More generalists needed in Australian health system
AMA Position Statement on Fostering Generalism in the Medical Workforce 2012
The AMA today released its new Position Statement on Fostering Generalism in the Medical Workforce 2012.
The term ‘generalist medical practitioner’ refers to GPs, rural generalists and general specialists, such as general surgeons and physicians who retain a broad scope of practice.
The Position Statement responds to the growing trend of fewer and fewer medical graduates choosing a generalist career path.
It recommends better training programs and career pathways, and greater recognition and support for the important work provided by generalists across the health system.
Reports suggest that currently only 20 per cent of general (non primary care) specialists practise some sort of generalist medicine in Australia, compared to 50 per cent in the United Kingdom and 40 per cent in New Zealand.
AMA President, Dr Steve Hambleton, said today that generalists have been highly regarded specialists in local Australian communities for generations.
“They play a vital role in the health system as clinicians, teachers, and researchers in all settings, from tertiary public hospitals to remote practices.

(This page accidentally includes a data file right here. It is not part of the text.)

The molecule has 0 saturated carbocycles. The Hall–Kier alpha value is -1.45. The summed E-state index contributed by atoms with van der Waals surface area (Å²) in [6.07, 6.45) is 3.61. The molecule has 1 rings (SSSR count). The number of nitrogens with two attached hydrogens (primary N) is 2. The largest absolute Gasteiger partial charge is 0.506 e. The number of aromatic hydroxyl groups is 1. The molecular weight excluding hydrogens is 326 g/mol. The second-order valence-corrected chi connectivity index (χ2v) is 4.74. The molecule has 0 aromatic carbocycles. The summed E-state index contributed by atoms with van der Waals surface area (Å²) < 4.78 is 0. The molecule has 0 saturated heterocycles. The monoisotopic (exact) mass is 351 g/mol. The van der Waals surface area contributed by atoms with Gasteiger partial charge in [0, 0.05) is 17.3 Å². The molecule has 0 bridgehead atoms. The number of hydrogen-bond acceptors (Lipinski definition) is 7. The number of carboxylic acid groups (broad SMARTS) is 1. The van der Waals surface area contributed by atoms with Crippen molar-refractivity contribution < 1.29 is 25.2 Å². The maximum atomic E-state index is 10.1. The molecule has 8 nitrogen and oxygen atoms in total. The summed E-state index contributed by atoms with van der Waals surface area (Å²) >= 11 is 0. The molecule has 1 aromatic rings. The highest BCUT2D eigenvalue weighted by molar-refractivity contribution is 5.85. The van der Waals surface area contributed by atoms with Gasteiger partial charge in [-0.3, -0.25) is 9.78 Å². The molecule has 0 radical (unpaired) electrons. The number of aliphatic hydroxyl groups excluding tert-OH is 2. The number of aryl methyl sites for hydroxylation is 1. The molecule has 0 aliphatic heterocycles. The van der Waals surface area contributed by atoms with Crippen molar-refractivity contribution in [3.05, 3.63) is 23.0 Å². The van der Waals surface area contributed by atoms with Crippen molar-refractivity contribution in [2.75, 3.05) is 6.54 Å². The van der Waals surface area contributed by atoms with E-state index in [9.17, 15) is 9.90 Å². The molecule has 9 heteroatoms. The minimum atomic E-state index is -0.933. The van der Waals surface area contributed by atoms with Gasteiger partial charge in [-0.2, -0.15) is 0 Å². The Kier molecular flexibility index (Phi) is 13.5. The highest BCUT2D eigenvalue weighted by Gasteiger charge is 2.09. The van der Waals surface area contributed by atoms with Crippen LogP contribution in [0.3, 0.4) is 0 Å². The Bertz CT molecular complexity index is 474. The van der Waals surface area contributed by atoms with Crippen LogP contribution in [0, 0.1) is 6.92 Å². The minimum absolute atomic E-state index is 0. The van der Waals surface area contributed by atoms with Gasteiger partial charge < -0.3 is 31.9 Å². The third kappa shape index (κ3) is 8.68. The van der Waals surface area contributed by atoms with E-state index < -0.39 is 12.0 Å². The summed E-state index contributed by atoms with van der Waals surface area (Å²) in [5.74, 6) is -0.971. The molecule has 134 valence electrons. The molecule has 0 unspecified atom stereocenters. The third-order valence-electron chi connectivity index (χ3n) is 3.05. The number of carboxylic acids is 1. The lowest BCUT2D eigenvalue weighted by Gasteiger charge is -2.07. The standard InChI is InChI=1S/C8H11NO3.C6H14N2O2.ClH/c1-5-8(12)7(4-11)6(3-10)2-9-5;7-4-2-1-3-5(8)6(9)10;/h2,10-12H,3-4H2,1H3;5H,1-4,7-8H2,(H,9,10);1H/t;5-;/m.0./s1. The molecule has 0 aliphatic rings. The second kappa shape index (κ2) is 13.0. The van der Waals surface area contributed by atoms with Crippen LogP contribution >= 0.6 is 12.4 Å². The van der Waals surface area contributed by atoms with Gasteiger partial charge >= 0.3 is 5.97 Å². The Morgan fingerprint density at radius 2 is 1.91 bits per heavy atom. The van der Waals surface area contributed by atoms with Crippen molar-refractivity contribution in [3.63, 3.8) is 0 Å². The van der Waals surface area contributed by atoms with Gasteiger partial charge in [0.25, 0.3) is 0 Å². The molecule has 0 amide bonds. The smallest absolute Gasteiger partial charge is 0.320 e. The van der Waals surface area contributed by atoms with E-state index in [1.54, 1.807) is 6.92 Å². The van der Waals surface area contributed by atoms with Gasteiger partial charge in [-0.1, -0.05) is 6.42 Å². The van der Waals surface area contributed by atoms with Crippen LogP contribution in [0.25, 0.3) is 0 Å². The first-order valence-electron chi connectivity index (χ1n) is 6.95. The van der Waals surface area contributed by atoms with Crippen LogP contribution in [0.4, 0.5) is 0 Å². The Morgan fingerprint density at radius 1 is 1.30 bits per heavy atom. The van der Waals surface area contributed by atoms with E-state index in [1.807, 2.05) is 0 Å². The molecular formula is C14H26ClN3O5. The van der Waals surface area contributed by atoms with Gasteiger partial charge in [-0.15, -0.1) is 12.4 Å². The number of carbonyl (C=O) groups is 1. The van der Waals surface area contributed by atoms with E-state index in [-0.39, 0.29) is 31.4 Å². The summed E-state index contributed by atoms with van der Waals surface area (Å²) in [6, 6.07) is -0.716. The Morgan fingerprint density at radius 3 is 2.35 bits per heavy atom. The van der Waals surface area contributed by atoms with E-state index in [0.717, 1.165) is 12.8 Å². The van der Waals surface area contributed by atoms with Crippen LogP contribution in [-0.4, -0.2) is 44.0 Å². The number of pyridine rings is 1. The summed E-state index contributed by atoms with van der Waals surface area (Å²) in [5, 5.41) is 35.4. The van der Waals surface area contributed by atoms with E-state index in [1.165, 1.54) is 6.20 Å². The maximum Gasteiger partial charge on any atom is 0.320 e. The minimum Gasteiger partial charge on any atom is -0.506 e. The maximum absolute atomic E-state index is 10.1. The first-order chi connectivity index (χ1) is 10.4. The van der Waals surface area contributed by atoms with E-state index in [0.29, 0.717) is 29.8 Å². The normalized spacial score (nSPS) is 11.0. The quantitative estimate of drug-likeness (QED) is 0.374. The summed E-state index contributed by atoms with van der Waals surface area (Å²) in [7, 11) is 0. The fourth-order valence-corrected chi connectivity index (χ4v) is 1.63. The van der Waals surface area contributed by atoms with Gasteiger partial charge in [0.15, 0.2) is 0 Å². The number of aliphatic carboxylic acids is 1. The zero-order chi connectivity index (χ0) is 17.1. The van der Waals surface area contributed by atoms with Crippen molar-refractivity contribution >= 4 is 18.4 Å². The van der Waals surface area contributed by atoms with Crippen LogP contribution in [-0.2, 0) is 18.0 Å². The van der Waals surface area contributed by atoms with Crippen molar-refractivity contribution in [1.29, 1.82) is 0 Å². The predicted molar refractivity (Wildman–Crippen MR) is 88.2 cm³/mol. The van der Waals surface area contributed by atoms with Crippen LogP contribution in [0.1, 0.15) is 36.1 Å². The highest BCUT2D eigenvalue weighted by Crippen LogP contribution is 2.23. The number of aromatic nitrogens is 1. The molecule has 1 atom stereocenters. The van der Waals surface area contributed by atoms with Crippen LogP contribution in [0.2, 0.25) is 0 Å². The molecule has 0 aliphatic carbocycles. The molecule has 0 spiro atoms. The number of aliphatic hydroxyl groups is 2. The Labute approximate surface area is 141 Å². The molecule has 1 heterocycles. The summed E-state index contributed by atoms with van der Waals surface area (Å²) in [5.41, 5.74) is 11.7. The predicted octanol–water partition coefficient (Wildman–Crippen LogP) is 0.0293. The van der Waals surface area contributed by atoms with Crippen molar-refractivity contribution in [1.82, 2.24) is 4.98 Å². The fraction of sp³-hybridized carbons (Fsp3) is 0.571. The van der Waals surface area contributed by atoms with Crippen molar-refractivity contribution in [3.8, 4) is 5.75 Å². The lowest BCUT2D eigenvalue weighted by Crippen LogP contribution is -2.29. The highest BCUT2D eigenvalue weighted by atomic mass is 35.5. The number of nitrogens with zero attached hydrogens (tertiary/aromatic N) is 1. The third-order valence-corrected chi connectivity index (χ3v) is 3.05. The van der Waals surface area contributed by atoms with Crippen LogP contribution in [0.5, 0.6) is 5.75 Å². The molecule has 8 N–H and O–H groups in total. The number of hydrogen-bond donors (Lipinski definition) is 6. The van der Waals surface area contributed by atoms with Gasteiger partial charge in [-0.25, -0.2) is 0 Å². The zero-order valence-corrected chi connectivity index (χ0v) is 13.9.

“Many Australian families, especially in rural Australia, have been cared for by the local family doctor who ran the general practice, delivered babies, and performed minor operations.
“But, over the last decade, the medical workforce has become increasingly specialised, driven by changes in knowledge, technology, health service delivery, and health care financing.
“At the same time, many generalists are retiring or moving to other locations, and there is nobody with the skill set to replace them.
“The allure of generalist medical practice is in decline.
“The number of medical graduates choosing a generalist career path has decreased significantly, which means patients in some areas may not be getting the best access to the type of care they need when they need it.
“We need to rebuild our generalist workforce.
“This requires a renewed focus on training programs, and solid research and planning to meet generalist career requirements and ensure proper distribution of generalists to where they are most needed around the country.” Dr Hambleton said.
The Position Statement, which sets out actions to arrest the trend towards sub-specialisation and the decline of generalists in public and private practice, recommends:
- Clearly defined training programs and pathways for generalist medical practitioners;
- Greater recognition and support for generalist medical practitioners;
- More comparable remuneration for generalist medical practitioners; and
- Further work to quantify and predict generalist workforce requirements and distribution as a matter of urgency.
Health Workforce Australia (HWA) will be focusing on how to train more generalists in 2013.
The AMA Position Statement on Fostering Generalism in the Medical Workforce 2012 is at https://ama.com.au/position-statement/fostering-generalism-medical-workforce-2012
11 December 2012
CONTACT: John Flannery 02 6270 5477 / 0419 494 761
Kirsty Waterford 02 6270 5464 / 0427 209 753
Published: 11 Dec 2012